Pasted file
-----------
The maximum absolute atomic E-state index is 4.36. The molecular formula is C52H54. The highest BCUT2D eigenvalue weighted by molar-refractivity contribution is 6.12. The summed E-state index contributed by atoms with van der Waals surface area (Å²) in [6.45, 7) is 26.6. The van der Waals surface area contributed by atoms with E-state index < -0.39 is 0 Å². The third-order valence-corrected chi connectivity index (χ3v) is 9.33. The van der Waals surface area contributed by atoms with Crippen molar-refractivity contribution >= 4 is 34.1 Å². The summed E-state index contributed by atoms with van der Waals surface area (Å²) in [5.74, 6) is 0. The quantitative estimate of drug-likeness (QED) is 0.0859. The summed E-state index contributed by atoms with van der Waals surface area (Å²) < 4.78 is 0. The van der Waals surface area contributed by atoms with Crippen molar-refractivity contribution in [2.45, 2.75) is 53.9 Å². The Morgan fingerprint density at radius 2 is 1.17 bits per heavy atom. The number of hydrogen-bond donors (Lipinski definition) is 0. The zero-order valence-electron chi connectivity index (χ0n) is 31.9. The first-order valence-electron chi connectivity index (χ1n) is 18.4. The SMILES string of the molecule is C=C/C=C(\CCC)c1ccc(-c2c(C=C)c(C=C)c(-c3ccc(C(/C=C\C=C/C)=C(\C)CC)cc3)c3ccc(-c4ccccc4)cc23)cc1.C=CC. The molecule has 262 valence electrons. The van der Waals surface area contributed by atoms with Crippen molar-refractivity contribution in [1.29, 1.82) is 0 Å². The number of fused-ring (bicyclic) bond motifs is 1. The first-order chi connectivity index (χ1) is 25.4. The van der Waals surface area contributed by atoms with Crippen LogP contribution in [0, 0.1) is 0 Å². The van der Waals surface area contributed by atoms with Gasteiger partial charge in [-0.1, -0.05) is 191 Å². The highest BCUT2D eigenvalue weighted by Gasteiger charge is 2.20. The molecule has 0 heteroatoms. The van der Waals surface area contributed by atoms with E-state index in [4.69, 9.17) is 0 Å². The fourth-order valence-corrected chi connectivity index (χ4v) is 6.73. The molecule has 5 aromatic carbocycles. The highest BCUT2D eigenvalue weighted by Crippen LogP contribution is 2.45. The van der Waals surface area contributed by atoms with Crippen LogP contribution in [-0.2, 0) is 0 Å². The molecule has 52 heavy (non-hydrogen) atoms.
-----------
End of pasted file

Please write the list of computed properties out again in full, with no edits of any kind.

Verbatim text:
The maximum absolute atomic E-state index is 4.36. The molecular formula is C52H54. The highest BCUT2D eigenvalue weighted by molar-refractivity contribution is 6.12. The summed E-state index contributed by atoms with van der Waals surface area (Å²) in [6.45, 7) is 26.6. The van der Waals surface area contributed by atoms with E-state index < -0.39 is 0 Å². The third-order valence-corrected chi connectivity index (χ3v) is 9.33. The van der Waals surface area contributed by atoms with Crippen molar-refractivity contribution >= 4 is 34.1 Å². The summed E-state index contributed by atoms with van der Waals surface area (Å²) in [5.74, 6) is 0. The quantitative estimate of drug-likeness (QED) is 0.0859. The summed E-state index contributed by atoms with van der Waals surface area (Å²) < 4.78 is 0. The van der Waals surface area contributed by atoms with Crippen molar-refractivity contribution in [2.45, 2.75) is 53.9 Å². The Morgan fingerprint density at radius 2 is 1.17 bits per heavy atom. The number of hydrogen-bond donors (Lipinski definition) is 0. The zero-order valence-electron chi connectivity index (χ0n) is 31.9. The first-order valence-electron chi connectivity index (χ1n) is 18.4. The SMILES string of the molecule is C=C/C=C(\CCC)c1ccc(-c2c(C=C)c(C=C)c(-c3ccc(C(/C=C\C=C/C)=C(\C)CC)cc3)c3ccc(-c4ccccc4)cc23)cc1.C=CC. The molecule has 262 valence electrons. The van der Waals surface area contributed by atoms with Crippen molar-refractivity contribution in [1.29, 1.82) is 0 Å². The number of fused-ring (bicyclic) bond motifs is 1. The first-order chi connectivity index (χ1) is 25.4. The van der Waals surface area contributed by atoms with Crippen LogP contribution in [0, 0.1) is 0 Å². The van der Waals surface area contributed by atoms with Gasteiger partial charge in [-0.1, -0.05) is 191 Å². The highest BCUT2D eigenvalue weighted by Gasteiger charge is 2.20. The molecule has 0 heteroatoms. The van der Waals surface area contributed by atoms with E-state index in [4.69, 9.17) is 0 Å². The fourth-order valence-corrected chi connectivity index (χ4v) is 6.73. The molecule has 5 aromatic carbocycles. The highest BCUT2D eigenvalue weighted by Crippen LogP contribution is 2.45. The van der Waals surface area contributed by atoms with Crippen LogP contribution in [-0.2, 0) is 0 Å². The molecule has 52 heavy (non-hydrogen) atoms.